heifer-project-zambiaDo you want to give an imaginative gift and feed hungry children in Chicago or Shanghai at the same time? Now you can give the gift that keeps on giving for generations.

Heifer Project International (HPI) provides income-producing animals to people in nearly 40 countries. Shoppers buy an animal in honor of a friend or relative and send the recipient an attractive card describing the gift of hope being given in his or her name.

Gifts of animals, such as chicks, goats, sheep, rabbits, pigs, fish, bees and heifers, along with training in their care, are given to low-income families around the world. Holiday gift-givers can provide egg-bearing chickens for hungry kids in Kenya, or a milk-producing goat for a family in Peru. And there’s more: Every family who receives your gift will give one or more of its animal’s offspring to another family in need.

In 1957, Esther Craig set a goal of contributing a cow a year to the Heifer Project. Since she retired, raising money for HPI cows has become a year-round project. To raise the money to buy the animals, she pots plants and crochets, picks wild berries for jams and jellies. At 80, Esther says, “I just can’t imagine children without milk.”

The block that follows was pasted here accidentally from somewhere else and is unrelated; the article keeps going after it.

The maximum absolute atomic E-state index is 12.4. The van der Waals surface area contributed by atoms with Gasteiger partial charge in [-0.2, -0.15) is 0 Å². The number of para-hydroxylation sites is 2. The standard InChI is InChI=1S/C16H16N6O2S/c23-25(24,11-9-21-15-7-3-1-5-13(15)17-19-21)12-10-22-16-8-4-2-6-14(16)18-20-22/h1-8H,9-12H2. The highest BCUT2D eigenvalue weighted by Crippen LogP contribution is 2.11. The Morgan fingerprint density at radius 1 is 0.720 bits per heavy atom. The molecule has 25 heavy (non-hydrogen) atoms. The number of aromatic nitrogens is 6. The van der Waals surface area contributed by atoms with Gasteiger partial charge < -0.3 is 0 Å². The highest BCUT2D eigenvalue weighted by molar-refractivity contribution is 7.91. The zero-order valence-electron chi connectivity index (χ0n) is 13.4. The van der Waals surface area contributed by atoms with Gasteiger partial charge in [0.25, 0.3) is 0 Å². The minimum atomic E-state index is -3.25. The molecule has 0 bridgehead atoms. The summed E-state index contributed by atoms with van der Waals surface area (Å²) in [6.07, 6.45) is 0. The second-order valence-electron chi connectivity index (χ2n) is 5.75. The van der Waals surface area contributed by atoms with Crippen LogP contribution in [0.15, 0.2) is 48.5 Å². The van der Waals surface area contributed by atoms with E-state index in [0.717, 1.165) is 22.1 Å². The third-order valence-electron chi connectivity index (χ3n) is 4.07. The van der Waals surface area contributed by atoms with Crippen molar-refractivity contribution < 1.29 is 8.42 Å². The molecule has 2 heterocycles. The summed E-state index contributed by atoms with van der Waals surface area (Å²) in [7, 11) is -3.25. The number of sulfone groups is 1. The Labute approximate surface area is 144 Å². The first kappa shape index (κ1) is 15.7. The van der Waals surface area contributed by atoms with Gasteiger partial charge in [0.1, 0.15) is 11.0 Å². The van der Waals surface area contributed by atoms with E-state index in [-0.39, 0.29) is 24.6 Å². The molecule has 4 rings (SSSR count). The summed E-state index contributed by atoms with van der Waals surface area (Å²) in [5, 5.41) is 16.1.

Esther never kept track of how many cows she bought. But records show at least 30. Heifers usually produce four offspring–that adds up to more than 20,000 cows!

Heifer Project International also has funded projects in 35 states and educates Americans about world hunger and the role of livestock in sustainable development.

For instance, in Chicago, worms are raised by inner-city teens in order to produce organic fertilizer to sell at Chicago’s Farmers Market. Catfish, raised in 55-gallon drums, are donated to local food banks. Kids have an alternative to gang activity, and as a bonus, learn business basics. Heifer Project’s three U.S. learning centers are visited by thousands of people each year.

For More Information Contact The Heifer Project: 855-948-6437

Visit their website at www.heifer.org

(Written by Bill Asenjo, PhD candidate, CRC, The University of Iowa)

Leave a Reply